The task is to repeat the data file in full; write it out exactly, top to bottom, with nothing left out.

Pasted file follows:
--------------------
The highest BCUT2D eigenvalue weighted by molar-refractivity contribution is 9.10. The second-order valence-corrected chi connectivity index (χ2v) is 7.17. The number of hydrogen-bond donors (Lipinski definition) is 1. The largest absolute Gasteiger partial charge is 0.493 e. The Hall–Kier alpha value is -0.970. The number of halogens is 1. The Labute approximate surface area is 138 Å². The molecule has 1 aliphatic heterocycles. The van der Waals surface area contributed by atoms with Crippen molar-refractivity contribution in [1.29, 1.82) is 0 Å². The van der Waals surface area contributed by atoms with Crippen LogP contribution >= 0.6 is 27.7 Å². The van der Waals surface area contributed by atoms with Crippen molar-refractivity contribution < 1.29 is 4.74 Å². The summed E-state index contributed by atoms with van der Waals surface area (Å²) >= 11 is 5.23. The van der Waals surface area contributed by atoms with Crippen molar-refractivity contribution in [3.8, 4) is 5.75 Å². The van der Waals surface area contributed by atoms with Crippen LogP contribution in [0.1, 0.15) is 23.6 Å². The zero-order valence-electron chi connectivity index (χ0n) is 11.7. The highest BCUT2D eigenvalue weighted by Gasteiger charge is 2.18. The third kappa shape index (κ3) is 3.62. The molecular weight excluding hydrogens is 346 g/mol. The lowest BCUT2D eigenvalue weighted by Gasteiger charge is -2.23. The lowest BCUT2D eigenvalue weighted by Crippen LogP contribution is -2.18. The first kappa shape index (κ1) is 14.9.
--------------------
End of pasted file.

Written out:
The highest BCUT2D eigenvalue weighted by molar-refractivity contribution is 9.10. The second-order valence-corrected chi connectivity index (χ2v) is 7.17. The number of hydrogen-bond donors (Lipinski definition) is 1. The largest absolute Gasteiger partial charge is 0.493 e. The Hall–Kier alpha value is -0.970. The number of halogens is 1. The Labute approximate surface area is 138 Å². The molecule has 1 aliphatic heterocycles. The van der Waals surface area contributed by atoms with Crippen molar-refractivity contribution in [1.29, 1.82) is 0 Å². The van der Waals surface area contributed by atoms with Crippen LogP contribution >= 0.6 is 27.7 Å². The van der Waals surface area contributed by atoms with Crippen molar-refractivity contribution < 1.29 is 4.74 Å². The summed E-state index contributed by atoms with van der Waals surface area (Å²) >= 11 is 5.23. The van der Waals surface area contributed by atoms with Crippen molar-refractivity contribution in [3.8, 4) is 5.75 Å². The van der Waals surface area contributed by atoms with Crippen LogP contribution in [0.1, 0.15) is 23.6 Å². The zero-order valence-electron chi connectivity index (χ0n) is 11.7. The highest BCUT2D eigenvalue weighted by Gasteiger charge is 2.18. The third kappa shape index (κ3) is 3.62. The molecular weight excluding hydrogens is 346 g/mol. The lowest BCUT2D eigenvalue weighted by Gasteiger charge is -2.23. The lowest BCUT2D eigenvalue weighted by Crippen LogP contribution is -2.18. The first kappa shape index (κ1) is 14.9.